Memorandum from Dr Nicholas Barr (SS 18)
1. Reading the Minister's evidence brought
a sense of deja vu, having 10 days earlier listened to evidence
from the NUS. It is a pity that the Minister's brief let slip
an opportunity to discuss key strategic issuesfor example,
the answer in paragraph 273 is simply a statement of objectives,
not a policy designed to achieve them. And (since I have been
told that the Department read my written evidence (24 April) carefully
and in its entirety it is also a pity that the Minister's characterisation
of what Iain Crawford and I propose is inaccurate.
2. This note does not comment on areas where
I agree or disagree with the Department's views butdeliberately
more narrowlydiscusses areas where the Ministerial brief
is incomplete or, on the face of it, in error. Three areas merit
the emphasis on complexity;
a faulty representation of the arguments
in my written evidence; and
one-sided interpretation of evidence.
3. Additionally, I take the opportunity
to correct an error I my earlier evidence about the timing of
4. The brief repeatedly talks about complexity:
"it has been a complex exercise" (Q 220); "There
is a huge range of options and the trick is not thinking of them
but doing the very detailed work" (Q 227); "I think
you are trying to make too simplistic a conclusion of what is
very complex (Q 250); "We are looking at a huge range of
options" (Q 365); "using that as an illustration of
the complexity of the argument" (Q 274); "what may seem
like a straightforward solution is rather more complicated"
(Q 278); "it is really a bit more complicated than it seems
at first sight" (Q 279).
5. Of course, no reform is simple. But the
brief frequently refers to complexity without explaining either
the nature of the problem or the possible range of solutions.
6. As an example, Q 278 alludes to potential
problems with the Consumer Credit Act. These are discussed in
paragraph 104 of my main written evidence:
"There are two potential avenues to resolving
(a) revise the CCA to accommodate income-contingent
(b) ensure that the legislation bringing
in new student support arrangements explicitly excludes those
arrangements from the CCA via Statutory Instrument.
Approach (b) presents no obvious problems: a
loan which charges the Government's cost of borrowing is within
the spirit of the CCA; the process in (b) is simpler and quicker
than (a); and it leaves it open subsequently to amend the CCA
if the government so wished."
7. The arguments about the balance between
the contribution of the individual, the family and the state (Q
256), can be considerably simplified. What Iain Crawford and I
propose is a single system of student loans which are (a) large
enough to cover all living costs and all tuition fees and (b)
attract an interest rate equal to the Government's cost of borrowing.
On that foundation it is then possible to build a wide range of
targeted interventions of at least two sorts:
to reduce exclusion (discussed further
in paragraphs 16-18 below); and
to assist labour market adjustment,
for example for giving over a period of years the loans of nurses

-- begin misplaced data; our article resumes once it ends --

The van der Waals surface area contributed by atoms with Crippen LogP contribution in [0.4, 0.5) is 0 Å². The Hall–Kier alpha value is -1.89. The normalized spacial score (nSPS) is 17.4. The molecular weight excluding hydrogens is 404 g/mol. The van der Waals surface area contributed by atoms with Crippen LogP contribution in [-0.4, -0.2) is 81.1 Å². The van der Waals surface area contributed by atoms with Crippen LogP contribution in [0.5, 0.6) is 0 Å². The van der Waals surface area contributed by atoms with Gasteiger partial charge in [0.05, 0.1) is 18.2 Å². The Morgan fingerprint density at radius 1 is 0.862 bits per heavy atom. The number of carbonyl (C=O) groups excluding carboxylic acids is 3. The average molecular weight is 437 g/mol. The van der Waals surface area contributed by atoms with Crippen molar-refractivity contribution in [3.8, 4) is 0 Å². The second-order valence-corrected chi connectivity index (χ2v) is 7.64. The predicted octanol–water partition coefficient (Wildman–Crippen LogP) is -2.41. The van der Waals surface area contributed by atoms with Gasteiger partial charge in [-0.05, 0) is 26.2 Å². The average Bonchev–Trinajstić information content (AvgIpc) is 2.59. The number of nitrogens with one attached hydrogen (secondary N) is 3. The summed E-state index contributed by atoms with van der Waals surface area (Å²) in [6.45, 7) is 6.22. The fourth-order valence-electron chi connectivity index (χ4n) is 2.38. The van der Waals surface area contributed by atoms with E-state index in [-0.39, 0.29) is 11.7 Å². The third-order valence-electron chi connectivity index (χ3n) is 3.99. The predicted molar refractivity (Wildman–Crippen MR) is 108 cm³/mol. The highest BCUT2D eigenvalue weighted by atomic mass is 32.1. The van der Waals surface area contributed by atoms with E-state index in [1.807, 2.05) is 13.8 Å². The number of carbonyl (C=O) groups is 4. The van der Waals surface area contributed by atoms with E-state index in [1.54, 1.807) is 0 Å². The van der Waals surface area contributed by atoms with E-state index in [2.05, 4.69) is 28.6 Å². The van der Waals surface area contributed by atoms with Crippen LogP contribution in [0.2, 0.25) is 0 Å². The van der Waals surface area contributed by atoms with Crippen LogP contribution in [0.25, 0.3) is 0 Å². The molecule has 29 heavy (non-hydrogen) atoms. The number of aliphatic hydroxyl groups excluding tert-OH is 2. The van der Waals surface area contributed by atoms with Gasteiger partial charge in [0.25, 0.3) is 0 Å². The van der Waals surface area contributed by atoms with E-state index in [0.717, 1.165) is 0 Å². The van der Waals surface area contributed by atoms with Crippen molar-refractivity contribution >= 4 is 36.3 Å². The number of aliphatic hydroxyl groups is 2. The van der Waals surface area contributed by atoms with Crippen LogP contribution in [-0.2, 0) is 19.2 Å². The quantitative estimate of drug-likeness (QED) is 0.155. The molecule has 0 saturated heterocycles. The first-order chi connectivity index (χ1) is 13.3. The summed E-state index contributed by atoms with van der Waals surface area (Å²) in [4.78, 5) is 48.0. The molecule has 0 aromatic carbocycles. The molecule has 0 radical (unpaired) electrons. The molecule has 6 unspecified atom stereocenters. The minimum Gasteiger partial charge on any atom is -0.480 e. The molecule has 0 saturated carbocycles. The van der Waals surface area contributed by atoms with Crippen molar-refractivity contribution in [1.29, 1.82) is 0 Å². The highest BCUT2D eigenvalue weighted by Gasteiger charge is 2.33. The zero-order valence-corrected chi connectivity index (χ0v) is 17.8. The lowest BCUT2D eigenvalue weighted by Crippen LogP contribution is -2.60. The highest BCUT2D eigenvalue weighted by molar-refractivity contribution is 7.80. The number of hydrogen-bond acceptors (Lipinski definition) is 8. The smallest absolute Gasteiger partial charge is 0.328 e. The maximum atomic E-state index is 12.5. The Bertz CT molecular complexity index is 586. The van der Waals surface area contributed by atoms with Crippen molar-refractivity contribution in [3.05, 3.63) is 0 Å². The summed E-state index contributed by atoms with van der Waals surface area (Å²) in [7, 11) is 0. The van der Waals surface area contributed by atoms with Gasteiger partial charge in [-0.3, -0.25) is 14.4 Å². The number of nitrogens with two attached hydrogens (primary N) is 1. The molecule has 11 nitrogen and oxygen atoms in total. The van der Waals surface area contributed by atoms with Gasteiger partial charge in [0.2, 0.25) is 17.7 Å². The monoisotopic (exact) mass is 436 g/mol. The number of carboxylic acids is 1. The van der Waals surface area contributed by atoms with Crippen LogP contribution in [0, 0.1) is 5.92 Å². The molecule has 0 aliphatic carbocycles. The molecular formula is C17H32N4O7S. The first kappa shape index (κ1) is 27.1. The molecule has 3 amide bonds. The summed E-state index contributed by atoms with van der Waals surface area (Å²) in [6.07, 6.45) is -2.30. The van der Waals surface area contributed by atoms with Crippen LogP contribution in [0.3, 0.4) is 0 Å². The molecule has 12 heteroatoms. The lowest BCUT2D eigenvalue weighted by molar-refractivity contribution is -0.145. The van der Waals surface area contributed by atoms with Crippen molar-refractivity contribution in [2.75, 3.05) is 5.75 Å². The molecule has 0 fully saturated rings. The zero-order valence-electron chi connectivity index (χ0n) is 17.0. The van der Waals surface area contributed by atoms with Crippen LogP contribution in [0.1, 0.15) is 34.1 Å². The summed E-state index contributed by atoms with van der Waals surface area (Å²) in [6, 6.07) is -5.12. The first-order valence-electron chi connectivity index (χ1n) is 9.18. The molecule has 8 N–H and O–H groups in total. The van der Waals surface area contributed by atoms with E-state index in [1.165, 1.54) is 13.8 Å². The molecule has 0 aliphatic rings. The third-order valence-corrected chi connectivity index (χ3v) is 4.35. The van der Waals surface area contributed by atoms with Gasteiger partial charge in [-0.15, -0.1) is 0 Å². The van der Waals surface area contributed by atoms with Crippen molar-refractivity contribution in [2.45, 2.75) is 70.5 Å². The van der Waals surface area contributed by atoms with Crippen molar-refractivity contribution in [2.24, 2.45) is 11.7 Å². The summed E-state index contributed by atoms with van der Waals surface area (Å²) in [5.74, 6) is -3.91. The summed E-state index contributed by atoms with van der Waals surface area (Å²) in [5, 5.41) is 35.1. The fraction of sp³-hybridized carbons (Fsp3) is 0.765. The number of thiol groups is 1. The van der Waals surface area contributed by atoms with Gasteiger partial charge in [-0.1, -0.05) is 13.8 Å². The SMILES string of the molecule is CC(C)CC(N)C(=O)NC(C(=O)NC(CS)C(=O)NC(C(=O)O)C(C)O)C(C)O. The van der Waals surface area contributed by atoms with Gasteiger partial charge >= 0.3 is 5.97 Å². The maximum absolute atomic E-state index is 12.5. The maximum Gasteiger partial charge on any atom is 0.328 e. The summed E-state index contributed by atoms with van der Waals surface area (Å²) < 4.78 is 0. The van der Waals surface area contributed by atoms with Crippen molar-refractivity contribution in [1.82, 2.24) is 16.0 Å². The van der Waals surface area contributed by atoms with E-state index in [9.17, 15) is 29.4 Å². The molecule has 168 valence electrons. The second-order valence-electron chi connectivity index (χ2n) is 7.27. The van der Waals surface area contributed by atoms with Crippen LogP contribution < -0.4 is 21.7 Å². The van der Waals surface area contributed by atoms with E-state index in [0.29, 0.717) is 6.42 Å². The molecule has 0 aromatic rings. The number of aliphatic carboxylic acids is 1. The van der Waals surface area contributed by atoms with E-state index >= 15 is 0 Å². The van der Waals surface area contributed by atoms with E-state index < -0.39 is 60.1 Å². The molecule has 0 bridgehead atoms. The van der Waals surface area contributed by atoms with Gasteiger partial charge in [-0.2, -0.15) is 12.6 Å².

and primary school teachers.
A FAULTY REPRESENTATION
8. It is worth quoting paragraph 40 of my
main evidence in full:
"40. What interest rate? First, it is
important to be clear what I am not saying:
at present graduates pay an interest
rate equal to the rate of inflation. Press discussion of `market
interest rates' evokes worries about high interest rates associated
with credit cards and overdrafts. That is not what is meant. The
interest rate which graduates should pay on their loans is the
Government's cost of borrowing, ie broadly the interest rate the
Monetary Policy Committee announces;
the attack is on blanket interest
subsidies. A strong case can be made for targeted interest subsidiesfor
example someone who is employed for caring for young children
or other dependantsto make sure that their debt does not
spiral upwards. Mechanisms for such targeted assistance are discussed
in section 4.2".
9. The Department's discussion of Iain Crawford's
and my proposals on interest rates is faulty in respect of both
it misstates the interest rate we
it omits any mention of the array
of targeted subsidies we explicitly advocate.
10. What interest rate? The Minister says
(Q 236), "The rate that they talk about is actually 6 per
cent which is the discount rate that the Treasury currently use
. . . plus the 2.3 per cent that we currently levy to keep the
real value of the debt, so in fact what you would be charging
would be 8.3 per cent under the Barr/Crawford scheme".
11. It is useful to distinguish three questions.
12. What interest rate do Barr and Crawford
advocate? As stated in paragraph 40 quoted above, the interest
rate we propose is the Government's cost of borrowing. The current
interest subsidy is a fiscal black hole (on the Government's own
figures, some 35 per cent of total lending to students); the only
purpose of charging students what it costs the Government to raise
the finance is to plug that black hole; the purpose of so doing
is to raise the resources to pay for targeted subsidies. The argument
is as simple as that.
13. What is the Government borrowing rate?
Currently the Government can borrow at about 4 per cent. Separately,
but related, the base rate set by the Monetary Policy Committee
is currently 4 per cent. The interest rate mentioned by the Ministera
real interest rate of 6 per cent is unambiguously higher